My best new car so far was my 95 Toyota RAV4. She was a peppy red rolling classroom/child care center with a sporty hood scoop and an overhead ski rack.  There was plenty of room inside for stacks of student essays as well as some Dr. Seuss favorites along with small packets of jelly beans hidden in all kinds of special car pockets. It served my teacher-self and my Granny-self well until that day in early spring when Mrs. No Driver's Licence-No Insurance tried to make it to a good parking spot at the Head Start Center right through the driver's side of my beloved Salsa Linda causing her to steam, smoke, and shatter into a total loss. I really mourned that car. She was perfect and suited me just fine.

I replaced her with my worst new car - a smoky colored 2014 Mazda CX-5.  It didn't take me very long to figure out that I couldn't see very well through the peephole rear window let alone to the sides of the car around the huge frame posts. And it took forever for me to learn how to use all the modern techno-gadgets that come with new cars these days. Not long after I figured out how to use the phone and tune in the really great sounding Bose radio and christened him Thunder, I decided he was just way too big for me.  He required clever steering and reversing to get him into a parking spot at Safeway and in spite of the great tunes and lots more room for grandkids, I began to think about getting  a different car. Mind you, this one wasn't even two years old (and paid for) when I proposed downsizing to my husband after I'd done lots of research to be able to talk persuasively.  Then the deal became done when I accidentally tried to make the garage a little bigger with Thunder's right front panel.  Pat was on board for the car search.

It's not a good idea for me to share the experience of car shopping on  my own.  It makes me angry to remember how quickly I was dismissed. If that salesman had only known that I was ready to give Thunder to him and throw wads of money his way, he wouldn't have sent me to the back lot two blocks down the street.  No, "Let me drive one up here for you."  Nothin'.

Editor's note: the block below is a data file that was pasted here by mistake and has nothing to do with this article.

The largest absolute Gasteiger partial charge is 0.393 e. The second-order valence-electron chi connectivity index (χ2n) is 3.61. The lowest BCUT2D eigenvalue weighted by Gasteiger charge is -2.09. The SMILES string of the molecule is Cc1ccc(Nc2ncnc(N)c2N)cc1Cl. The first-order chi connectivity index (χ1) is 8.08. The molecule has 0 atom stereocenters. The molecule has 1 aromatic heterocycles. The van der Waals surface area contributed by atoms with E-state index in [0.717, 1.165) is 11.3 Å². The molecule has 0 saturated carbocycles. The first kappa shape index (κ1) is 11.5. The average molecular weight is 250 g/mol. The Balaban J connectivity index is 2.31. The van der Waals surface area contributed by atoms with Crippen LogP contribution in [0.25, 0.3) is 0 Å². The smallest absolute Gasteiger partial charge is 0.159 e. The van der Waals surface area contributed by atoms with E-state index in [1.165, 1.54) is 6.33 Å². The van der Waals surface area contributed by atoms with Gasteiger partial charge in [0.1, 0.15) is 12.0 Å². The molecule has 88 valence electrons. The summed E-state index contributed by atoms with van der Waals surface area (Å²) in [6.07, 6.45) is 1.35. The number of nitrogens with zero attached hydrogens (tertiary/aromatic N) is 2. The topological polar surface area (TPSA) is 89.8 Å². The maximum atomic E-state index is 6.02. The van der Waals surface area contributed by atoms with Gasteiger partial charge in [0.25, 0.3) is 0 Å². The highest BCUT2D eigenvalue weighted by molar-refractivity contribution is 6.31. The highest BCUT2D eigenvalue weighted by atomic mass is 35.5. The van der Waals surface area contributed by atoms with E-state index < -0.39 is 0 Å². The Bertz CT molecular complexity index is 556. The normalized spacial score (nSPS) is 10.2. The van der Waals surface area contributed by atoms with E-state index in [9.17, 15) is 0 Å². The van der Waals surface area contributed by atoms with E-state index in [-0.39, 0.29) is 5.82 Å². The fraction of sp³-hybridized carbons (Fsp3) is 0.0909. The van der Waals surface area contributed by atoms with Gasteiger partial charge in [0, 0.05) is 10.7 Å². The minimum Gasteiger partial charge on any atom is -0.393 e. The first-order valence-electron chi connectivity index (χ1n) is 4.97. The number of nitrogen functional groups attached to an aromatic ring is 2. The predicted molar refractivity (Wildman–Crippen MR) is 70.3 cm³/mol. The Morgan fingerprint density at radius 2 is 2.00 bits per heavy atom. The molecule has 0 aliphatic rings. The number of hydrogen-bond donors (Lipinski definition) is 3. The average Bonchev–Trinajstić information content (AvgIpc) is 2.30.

So we drove out to the very friendly Subaru lot in Gresham where a welcoming young woman stood waiting for us with an encouraging smile. She was new at it and had to summon Bryce to help her out.  It was an easy sell after the five or ten minutes it took me to find Fern F. Forester only steps from the showroom door. She is a just right for me kind of car even though her technology is even trickier than Thunder's. She gets good gas mileage on my many drives back and forth to Salem, is comfortable, and has good visibility. She's smaller than my other new cars but still has room enough for grandgirls and their teen and pre-teen gear along with a good spot for TicTacs, lip gloss, and coffee credit cars and my gym pass.  (I couldn't resist adding that; yes, I have a pass to the gym, but it will take a very long time for me to wear it out.) We were quickly able to go through the torture experience of haggling the price and giving over Thunder into the hands of someone who will find a more loving garage for his bubbly-windowed self. I didn't even need to excuse myself to the restroom to take pain reliever for a headache. We weren't there long enough for me to get one.

I've heard rumors about the kind of people who drive Subarus but will let that subject slide for now. Fern fits our garage to a tee and I think she'll be with me for a long time. She's my newest and I hope my new best car. . .and she's paid for.